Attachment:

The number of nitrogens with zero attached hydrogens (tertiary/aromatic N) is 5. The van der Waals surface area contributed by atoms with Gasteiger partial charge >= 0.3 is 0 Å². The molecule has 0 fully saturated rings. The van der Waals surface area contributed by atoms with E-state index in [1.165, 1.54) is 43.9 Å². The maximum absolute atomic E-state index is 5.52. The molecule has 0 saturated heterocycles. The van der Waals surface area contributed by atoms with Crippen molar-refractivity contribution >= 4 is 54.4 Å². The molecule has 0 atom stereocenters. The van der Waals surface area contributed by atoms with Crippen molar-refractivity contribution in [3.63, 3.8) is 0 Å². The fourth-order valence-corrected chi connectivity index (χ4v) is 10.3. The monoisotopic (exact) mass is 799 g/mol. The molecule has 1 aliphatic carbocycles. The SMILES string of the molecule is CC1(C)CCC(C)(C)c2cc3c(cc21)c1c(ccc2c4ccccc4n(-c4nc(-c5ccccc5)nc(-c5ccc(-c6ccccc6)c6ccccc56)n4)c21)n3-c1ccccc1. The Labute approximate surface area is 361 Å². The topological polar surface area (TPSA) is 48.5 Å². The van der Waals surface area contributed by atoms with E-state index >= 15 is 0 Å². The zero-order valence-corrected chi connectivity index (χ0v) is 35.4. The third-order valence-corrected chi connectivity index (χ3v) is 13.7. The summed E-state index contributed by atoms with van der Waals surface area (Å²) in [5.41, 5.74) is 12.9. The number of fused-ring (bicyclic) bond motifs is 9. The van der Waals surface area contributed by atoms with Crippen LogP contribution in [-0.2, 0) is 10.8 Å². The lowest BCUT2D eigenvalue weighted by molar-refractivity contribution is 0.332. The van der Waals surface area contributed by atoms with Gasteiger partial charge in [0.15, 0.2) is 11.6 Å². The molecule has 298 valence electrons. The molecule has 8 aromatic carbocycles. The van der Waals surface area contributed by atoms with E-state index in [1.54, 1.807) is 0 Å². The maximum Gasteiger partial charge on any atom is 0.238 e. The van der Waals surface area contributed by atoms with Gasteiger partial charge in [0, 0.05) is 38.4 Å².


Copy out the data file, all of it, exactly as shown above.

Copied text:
The number of nitrogens with zero attached hydrogens (tertiary/aromatic N) is 5. The van der Waals surface area contributed by atoms with Gasteiger partial charge >= 0.3 is 0 Å². The molecule has 0 fully saturated rings. The van der Waals surface area contributed by atoms with E-state index in [1.165, 1.54) is 43.9 Å². The maximum absolute atomic E-state index is 5.52. The molecule has 0 saturated heterocycles. The van der Waals surface area contributed by atoms with Crippen molar-refractivity contribution >= 4 is 54.4 Å². The molecule has 0 atom stereocenters. The van der Waals surface area contributed by atoms with Crippen molar-refractivity contribution in [3.63, 3.8) is 0 Å². The fourth-order valence-corrected chi connectivity index (χ4v) is 10.3. The monoisotopic (exact) mass is 799 g/mol. The molecule has 1 aliphatic carbocycles. The SMILES string of the molecule is CC1(C)CCC(C)(C)c2cc3c(cc21)c1c(ccc2c4ccccc4n(-c4nc(-c5ccccc5)nc(-c5ccc(-c6ccccc6)c6ccccc56)n4)c21)n3-c1ccccc1. The Labute approximate surface area is 361 Å². The topological polar surface area (TPSA) is 48.5 Å². The van der Waals surface area contributed by atoms with E-state index >= 15 is 0 Å². The zero-order valence-corrected chi connectivity index (χ0v) is 35.4. The third-order valence-corrected chi connectivity index (χ3v) is 13.7. The summed E-state index contributed by atoms with van der Waals surface area (Å²) in [5.41, 5.74) is 12.9. The number of fused-ring (bicyclic) bond motifs is 9. The van der Waals surface area contributed by atoms with Crippen LogP contribution in [-0.2, 0) is 10.8 Å². The lowest BCUT2D eigenvalue weighted by molar-refractivity contribution is 0.332. The van der Waals surface area contributed by atoms with Gasteiger partial charge in [0.15, 0.2) is 11.6 Å². The molecule has 298 valence electrons. The molecule has 8 aromatic carbocycles. The van der Waals surface area contributed by atoms with E-state index in [1.54, 1.807) is 0 Å². The maximum Gasteiger partial charge on any atom is 0.238 e. The van der Waals surface area contributed by atoms with Gasteiger partial charge in [0, 0.05) is 38.4 Å².